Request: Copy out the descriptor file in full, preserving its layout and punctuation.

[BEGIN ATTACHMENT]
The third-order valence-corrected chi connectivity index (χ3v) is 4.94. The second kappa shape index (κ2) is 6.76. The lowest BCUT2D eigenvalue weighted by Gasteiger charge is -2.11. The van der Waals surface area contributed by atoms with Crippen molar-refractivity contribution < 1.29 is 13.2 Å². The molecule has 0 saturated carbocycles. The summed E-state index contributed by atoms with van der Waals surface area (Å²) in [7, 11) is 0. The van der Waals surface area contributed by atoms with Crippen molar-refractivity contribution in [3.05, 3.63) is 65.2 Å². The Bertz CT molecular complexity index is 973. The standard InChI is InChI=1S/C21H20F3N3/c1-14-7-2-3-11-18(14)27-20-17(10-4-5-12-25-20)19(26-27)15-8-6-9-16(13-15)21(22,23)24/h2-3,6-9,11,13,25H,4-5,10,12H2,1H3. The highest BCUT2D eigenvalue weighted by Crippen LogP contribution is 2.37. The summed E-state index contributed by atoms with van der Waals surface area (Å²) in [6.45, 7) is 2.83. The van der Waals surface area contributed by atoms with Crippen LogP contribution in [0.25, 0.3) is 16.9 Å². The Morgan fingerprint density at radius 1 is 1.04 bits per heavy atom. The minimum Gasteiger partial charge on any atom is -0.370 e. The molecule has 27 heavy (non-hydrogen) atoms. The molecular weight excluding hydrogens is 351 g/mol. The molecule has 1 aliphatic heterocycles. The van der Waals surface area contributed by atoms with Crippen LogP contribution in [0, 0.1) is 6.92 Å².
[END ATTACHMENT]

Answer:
The third-order valence-corrected chi connectivity index (χ3v) is 4.94. The second kappa shape index (κ2) is 6.76. The lowest BCUT2D eigenvalue weighted by Gasteiger charge is -2.11. The van der Waals surface area contributed by atoms with Crippen molar-refractivity contribution < 1.29 is 13.2 Å². The molecule has 0 saturated carbocycles. The summed E-state index contributed by atoms with van der Waals surface area (Å²) in [7, 11) is 0. The van der Waals surface area contributed by atoms with Crippen molar-refractivity contribution in [3.05, 3.63) is 65.2 Å². The Bertz CT molecular complexity index is 973. The standard InChI is InChI=1S/C21H20F3N3/c1-14-7-2-3-11-18(14)27-20-17(10-4-5-12-25-20)19(26-27)15-8-6-9-16(13-15)21(22,23)24/h2-3,6-9,11,13,25H,4-5,10,12H2,1H3. The highest BCUT2D eigenvalue weighted by Crippen LogP contribution is 2.37. The summed E-state index contributed by atoms with van der Waals surface area (Å²) in [6.45, 7) is 2.83. The van der Waals surface area contributed by atoms with Crippen LogP contribution in [0.25, 0.3) is 16.9 Å². The Morgan fingerprint density at radius 1 is 1.04 bits per heavy atom. The minimum Gasteiger partial charge on any atom is -0.370 e. The molecule has 27 heavy (non-hydrogen) atoms. The molecular weight excluding hydrogens is 351 g/mol. The molecule has 1 aliphatic heterocycles. The van der Waals surface area contributed by atoms with Crippen LogP contribution in [0, 0.1) is 6.92 Å².